Billy Porter’s “Kinky Boots” Character is Fierce, Sexy… and Gay

Will Billy Porter Take Home A Tony For “Kinky Boots?”

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Billy Porter commands the Broadway stage as Lola in Kinky Boots.

Take a true life story adapted from a beloved film, add one of the most successful Broadway director/choreographers (Jerry Mitchell), a legendary pop star (Cyndi Lauper) to write the score and throw in Harvey Fierstein to write the book and you have the Broadway sensation Kinky Boots.

But all those big names don’t fully add up until you have just the right actor breathe life into Lola, the fierce drag queen who partners with a straight businessman to create a custom fetish-type footwear for the drag community.

Enter Billy Porter, who you may know from theater productions like Angels in America and Grease, films like Twisted and The Broken Hearts Club or simply for his phenomenal singing voice.

Now what does that add up to? 13 Tony Award Nominations, including Best Musical and Porter for Best Actor In A Musical, that’s what! Nominations also went to Lauper, Fierstein, Mitchell (for Directing and Choreography), co-star Annaleigh Ashford and, in the same category as Porter, co-star Stark Sands.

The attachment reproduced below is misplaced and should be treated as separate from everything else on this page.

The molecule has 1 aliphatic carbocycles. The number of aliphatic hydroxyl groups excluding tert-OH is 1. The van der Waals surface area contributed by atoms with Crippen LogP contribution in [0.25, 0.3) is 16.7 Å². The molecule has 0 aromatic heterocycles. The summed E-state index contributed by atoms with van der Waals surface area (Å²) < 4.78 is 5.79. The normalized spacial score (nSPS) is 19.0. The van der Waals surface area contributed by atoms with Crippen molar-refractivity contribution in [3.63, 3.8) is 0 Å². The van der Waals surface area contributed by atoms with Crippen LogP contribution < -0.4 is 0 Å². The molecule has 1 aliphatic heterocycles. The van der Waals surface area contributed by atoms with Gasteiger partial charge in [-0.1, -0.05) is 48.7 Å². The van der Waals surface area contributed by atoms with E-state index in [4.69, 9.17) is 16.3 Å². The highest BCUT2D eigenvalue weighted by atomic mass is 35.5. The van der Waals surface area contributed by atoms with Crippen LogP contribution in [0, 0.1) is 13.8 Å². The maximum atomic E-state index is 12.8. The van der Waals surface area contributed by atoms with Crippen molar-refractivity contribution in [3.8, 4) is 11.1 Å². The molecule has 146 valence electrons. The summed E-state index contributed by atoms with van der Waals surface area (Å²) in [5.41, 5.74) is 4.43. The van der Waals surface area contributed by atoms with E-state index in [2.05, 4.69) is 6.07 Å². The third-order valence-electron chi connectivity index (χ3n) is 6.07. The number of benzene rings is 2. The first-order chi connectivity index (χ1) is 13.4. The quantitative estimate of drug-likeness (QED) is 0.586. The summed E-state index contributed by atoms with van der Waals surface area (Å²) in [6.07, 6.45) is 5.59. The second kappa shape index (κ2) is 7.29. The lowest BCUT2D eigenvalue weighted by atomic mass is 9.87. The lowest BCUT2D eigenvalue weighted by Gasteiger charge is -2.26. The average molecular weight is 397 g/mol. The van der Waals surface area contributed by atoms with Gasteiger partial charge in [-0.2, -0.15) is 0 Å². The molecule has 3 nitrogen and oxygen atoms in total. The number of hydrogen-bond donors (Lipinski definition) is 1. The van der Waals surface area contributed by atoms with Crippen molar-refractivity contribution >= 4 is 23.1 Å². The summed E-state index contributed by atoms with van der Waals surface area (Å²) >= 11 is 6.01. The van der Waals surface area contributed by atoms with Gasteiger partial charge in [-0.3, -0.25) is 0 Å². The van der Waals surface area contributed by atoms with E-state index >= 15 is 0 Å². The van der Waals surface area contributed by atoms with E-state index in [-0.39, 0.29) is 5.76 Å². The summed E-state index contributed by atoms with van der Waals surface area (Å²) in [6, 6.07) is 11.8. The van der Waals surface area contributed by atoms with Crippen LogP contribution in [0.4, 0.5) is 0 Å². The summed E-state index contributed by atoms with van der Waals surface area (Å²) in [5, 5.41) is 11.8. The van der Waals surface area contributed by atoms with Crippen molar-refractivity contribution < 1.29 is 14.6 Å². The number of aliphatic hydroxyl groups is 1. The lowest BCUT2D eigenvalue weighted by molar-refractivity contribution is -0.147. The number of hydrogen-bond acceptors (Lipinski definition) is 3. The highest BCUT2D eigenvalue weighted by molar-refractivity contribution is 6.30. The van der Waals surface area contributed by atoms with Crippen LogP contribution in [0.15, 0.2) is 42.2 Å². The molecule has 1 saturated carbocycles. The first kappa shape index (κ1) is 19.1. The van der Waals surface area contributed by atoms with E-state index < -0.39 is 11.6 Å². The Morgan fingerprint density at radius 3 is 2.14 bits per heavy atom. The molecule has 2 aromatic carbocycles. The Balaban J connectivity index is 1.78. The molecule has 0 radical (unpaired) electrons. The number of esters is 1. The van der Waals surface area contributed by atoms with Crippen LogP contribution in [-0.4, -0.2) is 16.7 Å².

After seeing the show on Broadway, I had to talk to Billy Porter – who has already won Drama Desk and Outer Critics Circle Awards for this role – about how he feels about the sudden Tony attention in his career, taking on the role of Lola and what he thinks of Fierstein’s statement that he wrote Lola as a straight man.

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Billy Porter

TheBacklot: Kinky Boots has taken you to a different place in your career with all the Tony nominations and the attention you’re getting. Is this time what you expected as far as being in the show?

Billy Porter: No. You can’t predict anything in this business. You can’t predict anything in this life. All you can do is show up and be the best version of yourself that you can be and hope for the best. As one gets older, one understands that more. And the pressure of it, the expectation of it having to be or live up to something is taken away. So the response that we’re getting and that the show is getting and that I’m getting, in particular, is all sort of gravy.

Talk to me about when you were shaping Lola as a character. I know you have been playing him for a while…Him? Her?

Whatever.

How did you find the right tone that worked for you and worked for the role?

Well, I saw the film initially and I kind of fell in love with the film. I fell in love with the character of Lola, and I thought if there is any role for me as an African American gay man, to sink my teeth into, it would be a role like that. So it felt natural even though there’s a lot of work that goes into it.

I am an actor. I am playing a character, all of those things. There are parallels in the character of Lola that are sort of close to me. So it was nice. It’s very rare to have a part that sort of fits likes a glove. And it just feels like you’re breathing your way into something. That is kind of what it feels like for me.